"We were actually still on the freeway, like fifteen miles away."

My brother-in-law mentioned that "someone" had talked about mooning the late arrivals. Shane laughed, loving that he had achieved some shipboard infamy.

"Anyway, I figure we saved the boat four laps outside Ensenada."

We all drank to that. Our ship had spent an entire day "at sea," basically idling outside our one Mexican destination.

Shane, we learned, was a divorced surgical tech and dad living with a divorced roommate and planning to start a Physician's Assistant Program. "Life has been great since my buddy and I moved in together...we have so much fun."

It was only one sentence or so later before we learned that Shane's "buddy" and roommate was his sister's ex-husband.

You can't make this stuff up.

He asked us if we had encountered a group of now-infamous Bachelor Party guys on the cruise. In Speedos? With the Bachelor wearing an obligatory crown everywhere he went? Yep, we'd seen them.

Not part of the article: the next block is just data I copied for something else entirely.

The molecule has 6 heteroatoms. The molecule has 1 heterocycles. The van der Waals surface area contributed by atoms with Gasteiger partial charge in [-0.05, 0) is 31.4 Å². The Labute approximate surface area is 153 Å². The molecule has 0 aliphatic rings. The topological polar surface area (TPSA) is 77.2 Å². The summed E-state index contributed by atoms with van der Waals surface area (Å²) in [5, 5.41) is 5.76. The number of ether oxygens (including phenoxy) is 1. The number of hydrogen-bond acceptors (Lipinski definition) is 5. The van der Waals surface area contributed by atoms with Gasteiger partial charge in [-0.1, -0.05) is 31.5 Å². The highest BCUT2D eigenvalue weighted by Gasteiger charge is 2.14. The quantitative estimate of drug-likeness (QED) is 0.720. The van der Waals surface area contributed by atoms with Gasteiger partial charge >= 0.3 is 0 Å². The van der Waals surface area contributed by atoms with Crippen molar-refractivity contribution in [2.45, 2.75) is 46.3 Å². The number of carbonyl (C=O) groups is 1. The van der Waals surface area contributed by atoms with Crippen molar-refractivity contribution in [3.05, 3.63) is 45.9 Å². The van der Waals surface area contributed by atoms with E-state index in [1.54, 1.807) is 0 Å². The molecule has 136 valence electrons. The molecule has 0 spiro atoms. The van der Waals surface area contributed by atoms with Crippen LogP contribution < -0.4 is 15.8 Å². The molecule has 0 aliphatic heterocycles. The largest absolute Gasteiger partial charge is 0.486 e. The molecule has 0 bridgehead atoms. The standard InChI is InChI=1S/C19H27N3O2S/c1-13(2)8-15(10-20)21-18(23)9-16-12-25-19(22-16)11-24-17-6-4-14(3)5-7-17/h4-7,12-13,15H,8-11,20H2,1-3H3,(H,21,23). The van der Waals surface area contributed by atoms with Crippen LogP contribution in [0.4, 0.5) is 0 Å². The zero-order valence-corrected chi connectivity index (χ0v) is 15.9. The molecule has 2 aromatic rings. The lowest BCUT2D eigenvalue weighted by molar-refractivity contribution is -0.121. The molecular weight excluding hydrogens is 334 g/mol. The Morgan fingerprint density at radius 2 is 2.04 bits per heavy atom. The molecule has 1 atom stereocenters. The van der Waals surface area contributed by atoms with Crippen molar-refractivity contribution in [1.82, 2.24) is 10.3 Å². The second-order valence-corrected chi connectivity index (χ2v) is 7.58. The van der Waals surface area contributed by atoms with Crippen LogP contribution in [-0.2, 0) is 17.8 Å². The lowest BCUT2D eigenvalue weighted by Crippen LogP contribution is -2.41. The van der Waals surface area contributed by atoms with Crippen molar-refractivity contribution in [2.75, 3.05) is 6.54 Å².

"Well, we saw them in Papas & Beer in Ensenada." (Ed.: But of course!)

"I asked them if any of them had gotten laid."

He took a sip of his drink as we waited in anticipation for the answer.

He shook his head. "They didn't."

It was the perfect non-story to make us all raise our eyebrows and look around uncomfortably.

Proving, folks, that while the drinks ain't cheap on a Carnival Cruise, the childcare and entertainment is.

Here's to my parents, and 40 years of traveling, living, and loving together. Thank you, Mom and Dad, for a wonderful time, then and now.

1 comment:

Mama Deb said...

Love it! Sounds like a great time. You're so lucky you like your family so much :)